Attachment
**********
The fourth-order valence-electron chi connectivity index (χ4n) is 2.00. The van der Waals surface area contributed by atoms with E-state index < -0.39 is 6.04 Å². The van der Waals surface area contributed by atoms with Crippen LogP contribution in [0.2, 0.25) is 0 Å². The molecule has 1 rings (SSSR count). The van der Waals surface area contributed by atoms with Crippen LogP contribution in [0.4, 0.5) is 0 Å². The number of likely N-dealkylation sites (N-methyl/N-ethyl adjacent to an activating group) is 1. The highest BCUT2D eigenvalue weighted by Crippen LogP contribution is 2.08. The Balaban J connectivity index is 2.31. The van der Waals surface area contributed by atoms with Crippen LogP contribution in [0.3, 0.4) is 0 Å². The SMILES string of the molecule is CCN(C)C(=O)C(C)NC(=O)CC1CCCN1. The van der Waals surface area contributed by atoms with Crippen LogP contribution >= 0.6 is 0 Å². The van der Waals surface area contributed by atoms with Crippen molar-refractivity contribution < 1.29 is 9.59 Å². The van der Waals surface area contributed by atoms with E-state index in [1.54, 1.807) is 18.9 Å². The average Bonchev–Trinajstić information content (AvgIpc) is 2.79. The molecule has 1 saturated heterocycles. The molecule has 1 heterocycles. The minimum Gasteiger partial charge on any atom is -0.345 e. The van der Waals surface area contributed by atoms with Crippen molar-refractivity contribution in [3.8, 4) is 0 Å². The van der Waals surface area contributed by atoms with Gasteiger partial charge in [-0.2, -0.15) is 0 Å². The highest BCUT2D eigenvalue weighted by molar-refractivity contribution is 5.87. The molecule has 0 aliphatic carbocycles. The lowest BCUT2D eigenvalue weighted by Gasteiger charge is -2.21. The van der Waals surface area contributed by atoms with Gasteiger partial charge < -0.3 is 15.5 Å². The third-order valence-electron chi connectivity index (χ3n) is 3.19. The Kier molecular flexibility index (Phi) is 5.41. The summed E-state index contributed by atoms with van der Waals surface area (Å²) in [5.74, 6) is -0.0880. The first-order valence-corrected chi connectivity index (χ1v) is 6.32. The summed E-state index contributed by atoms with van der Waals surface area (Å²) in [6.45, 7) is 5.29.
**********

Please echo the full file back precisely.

The fourth-order valence-electron chi connectivity index (χ4n) is 2.00. The van der Waals surface area contributed by atoms with E-state index < -0.39 is 6.04 Å². The van der Waals surface area contributed by atoms with Crippen LogP contribution in [0.2, 0.25) is 0 Å². The molecule has 1 rings (SSSR count). The van der Waals surface area contributed by atoms with Crippen LogP contribution in [0.4, 0.5) is 0 Å². The number of likely N-dealkylation sites (N-methyl/N-ethyl adjacent to an activating group) is 1. The highest BCUT2D eigenvalue weighted by Crippen LogP contribution is 2.08. The Balaban J connectivity index is 2.31. The van der Waals surface area contributed by atoms with Crippen LogP contribution in [0.3, 0.4) is 0 Å². The SMILES string of the molecule is CCN(C)C(=O)C(C)NC(=O)CC1CCCN1. The van der Waals surface area contributed by atoms with Crippen LogP contribution >= 0.6 is 0 Å². The van der Waals surface area contributed by atoms with Crippen molar-refractivity contribution < 1.29 is 9.59 Å². The van der Waals surface area contributed by atoms with E-state index in [1.54, 1.807) is 18.9 Å². The average Bonchev–Trinajstić information content (AvgIpc) is 2.79. The molecule has 1 saturated heterocycles. The molecule has 1 heterocycles. The minimum Gasteiger partial charge on any atom is -0.345 e. The van der Waals surface area contributed by atoms with Crippen molar-refractivity contribution in [3.8, 4) is 0 Å². The van der Waals surface area contributed by atoms with Gasteiger partial charge in [-0.2, -0.15) is 0 Å². The highest BCUT2D eigenvalue weighted by molar-refractivity contribution is 5.87. The molecule has 0 aliphatic carbocycles. The lowest BCUT2D eigenvalue weighted by Gasteiger charge is -2.21. The van der Waals surface area contributed by atoms with Gasteiger partial charge < -0.3 is 15.5 Å². The third-order valence-electron chi connectivity index (χ3n) is 3.19. The Kier molecular flexibility index (Phi) is 5.41. The summed E-state index contributed by atoms with van der Waals surface area (Å²) in [5.74, 6) is -0.0880. The first-order valence-corrected chi connectivity index (χ1v) is 6.32. The summed E-state index contributed by atoms with van der Waals surface area (Å²) in [6.45, 7) is 5.29.